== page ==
It’s winter, there aren’t any fresh, local vegetables to be seen around these parts (unless they’re greenhouse grown or stored root vegetables), and now that we’re at the peak of winter, and the holidays are over, it’s easy to slip into a ‘What’s for Dinner?’ rut. Same old, same old. It’s hard enough to get a good, warming meal on the dinner table that is both delicious and nutritious, but it’s even harder when you’re pressed for time.
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Living with food restrictions can feel, well, restricting… especially when it comes to snacks. For those of us who are trying to lessen or eliminate chronic inflammation symptoms through the Paleo Autoimmune Protocol (AIP), it can sometimes seem daunting to figure out what kind of munchy thing to eat when you’re feeling a little peckish. After all, lunches and dinners can be pretty much “normal” in terms of eating a meat, and a salad or veggies (free of nightshades, of course). Breakfasts are certainly a little more challenging if you’re looking for grain-free, egg-free breakfasts, but with a little practice, you can get used to eating dinner for breakfast. But what do you do if you’re looking for AIP snacks that go beyond a piece of fruit or cut-up veggies?
No worries – I’ve got you covered with both recipes and *gasp* store-bought, AIP-compliant snacking options. Recently, the awesome people at Barefoot Provisions provided me with some AIP and allergen-friendly goodies from their store, and I’ve included some of those in amongst this list of AIP-friendly snacks.
I have to confess that I approach Chinese-style cooking with much the same attitude as my parents – chop a bunch of ingredients, toss them in, taste, season and voilà! Dinner! So I was inspired when I saw A Girl Worth Saving’s Paleo Crispy Noodle recipe, I wanted to make my own real food, safe-for-me-to-eat, Cantonese Chow Mein. Basically, this recipe is me throwing together ingredients that are typical to Chinese stir-frying and tossing them together and declaring it delicious.
And here’s the thing – that’s the way I think more people should approach cooking. Buy real, whole food ingredients. Toss them together. Season them. See what happens! This is why, you’ll see that the recipe below includes an ingredient that’s probably never seen in real Chinese cooking – nutritional yeast. I added the nutritional yeast to the spiralized turnip noodles because it worked in giving the noodles a more savory, ‘umami’ flavour. So how authentic is this recipe? Well, my mama will probably say it’s not, especially because of this ‘special’ ingredient. After all, she did say my ‘char siu’ recipe was a little lacking in authenticity ;) But for me, it works, so I write it down in hopes that I’ll be able to re-create it again when I want to.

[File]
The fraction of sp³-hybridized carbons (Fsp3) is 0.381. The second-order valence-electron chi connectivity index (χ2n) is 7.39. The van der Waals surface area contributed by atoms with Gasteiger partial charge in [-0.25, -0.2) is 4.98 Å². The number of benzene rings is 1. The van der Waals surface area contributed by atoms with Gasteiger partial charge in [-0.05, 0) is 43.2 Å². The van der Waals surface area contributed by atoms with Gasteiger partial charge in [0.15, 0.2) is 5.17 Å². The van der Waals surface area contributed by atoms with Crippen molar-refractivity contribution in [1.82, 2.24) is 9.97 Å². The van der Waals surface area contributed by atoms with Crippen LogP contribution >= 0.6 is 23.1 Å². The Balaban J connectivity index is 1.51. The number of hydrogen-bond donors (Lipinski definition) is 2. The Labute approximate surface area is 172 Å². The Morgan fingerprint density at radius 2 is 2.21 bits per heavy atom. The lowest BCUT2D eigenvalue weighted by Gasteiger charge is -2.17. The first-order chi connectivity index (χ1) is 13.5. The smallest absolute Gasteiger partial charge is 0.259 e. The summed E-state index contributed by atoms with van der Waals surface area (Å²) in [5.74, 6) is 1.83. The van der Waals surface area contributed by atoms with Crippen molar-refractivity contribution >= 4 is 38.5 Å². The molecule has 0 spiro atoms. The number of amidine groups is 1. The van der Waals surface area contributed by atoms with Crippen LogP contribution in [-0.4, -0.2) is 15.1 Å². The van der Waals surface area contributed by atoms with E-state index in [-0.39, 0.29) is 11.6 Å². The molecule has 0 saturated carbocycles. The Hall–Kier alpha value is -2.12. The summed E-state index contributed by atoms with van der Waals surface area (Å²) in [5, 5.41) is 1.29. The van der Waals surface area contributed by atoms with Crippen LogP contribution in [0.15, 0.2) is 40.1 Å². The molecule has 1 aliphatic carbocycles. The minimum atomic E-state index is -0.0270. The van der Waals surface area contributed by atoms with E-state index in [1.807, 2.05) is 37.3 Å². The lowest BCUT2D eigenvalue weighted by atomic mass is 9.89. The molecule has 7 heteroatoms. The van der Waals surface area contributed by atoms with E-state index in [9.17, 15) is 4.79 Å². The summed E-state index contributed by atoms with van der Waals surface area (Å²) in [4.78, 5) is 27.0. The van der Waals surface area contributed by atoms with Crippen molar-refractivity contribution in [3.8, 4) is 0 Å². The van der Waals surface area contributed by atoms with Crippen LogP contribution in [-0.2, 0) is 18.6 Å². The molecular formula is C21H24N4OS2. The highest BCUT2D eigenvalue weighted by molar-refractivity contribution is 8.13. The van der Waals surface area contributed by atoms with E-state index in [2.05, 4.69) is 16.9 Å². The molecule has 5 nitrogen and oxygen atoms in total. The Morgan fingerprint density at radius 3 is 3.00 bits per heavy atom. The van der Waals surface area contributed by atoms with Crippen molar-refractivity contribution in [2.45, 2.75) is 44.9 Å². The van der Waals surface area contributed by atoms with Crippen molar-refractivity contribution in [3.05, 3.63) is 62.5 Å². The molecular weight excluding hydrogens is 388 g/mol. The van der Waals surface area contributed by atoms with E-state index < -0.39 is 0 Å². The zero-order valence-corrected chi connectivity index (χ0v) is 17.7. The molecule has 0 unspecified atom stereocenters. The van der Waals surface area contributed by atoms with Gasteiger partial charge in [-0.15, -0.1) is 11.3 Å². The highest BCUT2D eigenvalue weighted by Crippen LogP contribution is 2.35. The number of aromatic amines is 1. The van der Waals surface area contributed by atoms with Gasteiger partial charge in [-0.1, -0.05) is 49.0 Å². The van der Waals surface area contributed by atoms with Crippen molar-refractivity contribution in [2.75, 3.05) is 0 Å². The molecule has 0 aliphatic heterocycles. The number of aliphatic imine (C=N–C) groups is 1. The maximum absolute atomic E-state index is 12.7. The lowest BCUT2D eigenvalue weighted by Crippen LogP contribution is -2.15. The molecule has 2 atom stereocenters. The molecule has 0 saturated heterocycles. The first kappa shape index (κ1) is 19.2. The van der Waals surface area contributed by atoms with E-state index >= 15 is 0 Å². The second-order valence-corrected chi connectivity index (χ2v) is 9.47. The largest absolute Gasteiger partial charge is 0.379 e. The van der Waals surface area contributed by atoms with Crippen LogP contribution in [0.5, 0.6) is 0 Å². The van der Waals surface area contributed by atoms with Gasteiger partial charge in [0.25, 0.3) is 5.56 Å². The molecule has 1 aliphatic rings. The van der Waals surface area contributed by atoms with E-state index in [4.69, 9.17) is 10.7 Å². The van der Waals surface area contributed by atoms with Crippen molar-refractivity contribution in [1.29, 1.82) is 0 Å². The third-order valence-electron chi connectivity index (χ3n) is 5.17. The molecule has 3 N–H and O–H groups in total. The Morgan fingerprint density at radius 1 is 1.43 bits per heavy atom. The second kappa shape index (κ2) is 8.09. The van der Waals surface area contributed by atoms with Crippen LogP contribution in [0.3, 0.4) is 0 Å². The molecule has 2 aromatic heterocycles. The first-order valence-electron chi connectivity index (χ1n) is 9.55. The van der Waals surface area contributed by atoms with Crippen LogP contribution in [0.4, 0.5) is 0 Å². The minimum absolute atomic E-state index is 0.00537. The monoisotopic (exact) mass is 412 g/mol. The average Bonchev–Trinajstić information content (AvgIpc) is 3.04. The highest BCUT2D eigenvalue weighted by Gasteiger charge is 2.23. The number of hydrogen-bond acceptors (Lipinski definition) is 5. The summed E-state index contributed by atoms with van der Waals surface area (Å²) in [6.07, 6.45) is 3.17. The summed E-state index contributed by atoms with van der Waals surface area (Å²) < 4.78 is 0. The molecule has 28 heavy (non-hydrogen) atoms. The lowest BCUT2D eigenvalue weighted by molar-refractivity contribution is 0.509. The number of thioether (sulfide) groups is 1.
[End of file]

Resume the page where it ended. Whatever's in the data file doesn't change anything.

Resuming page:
Now that it’s officially fall, I feel like I’m finally allowed to let go of the notion that there is any summer left, and I can enjoy all that autumn has to offer. It feels a little wrong to me to be sipping a pumpkin spiced latte when the leaves on the tree haven’t started to change. But, now that the autumnal equinox has past, I can officially PUMPKIN ALL THE THINGS. It happens every year – last year, it was just the latte and the pie. But this year, I unearthed a LOT, and I do mean A LOT of grain-free pumpkin recipes – probably enough to turn you orange! So if you enjoy this season gourd, check these out. (If you happen upon this and it’s not pumpkin season, you can always use canned pumpkin or even other squashes in its place!)
It’s been one HOT summer, save for a week of (much welcomed) cooler weather… and I have NO complaints about any of it. :) Being in Canada, we actually get our fair share of heat and humidity, because it isn’t always the Great White North. One way I’ve been cooling off lately is making different frozen treats – so many, in fact, that I recently partnered with Jennifer Robins of Predominantly Paleo to make a whole book of them. What sets our book, ‘We Can ALL Scream for Ice Cream’ apart from many others, however, is that our treats are all Paleo Autoimmune Protocol (AIP) friendly! For me, these recipes are purely selfish, since I’m among the growing number in the Paleo community who have found even further improvements to health by cutting out inflammatory foods like eggs, nuts, seeds and nightshades.
Now these popsicles aren’t in the book, but they are AIP friendly! (Thankfully, I can actually tolerate chocolate, but I know that many who follow AIP can’t successfully re-introduce chocolate, so these are actually made with carob powder. If you can tolerate cocoa, you can certainly use it instead).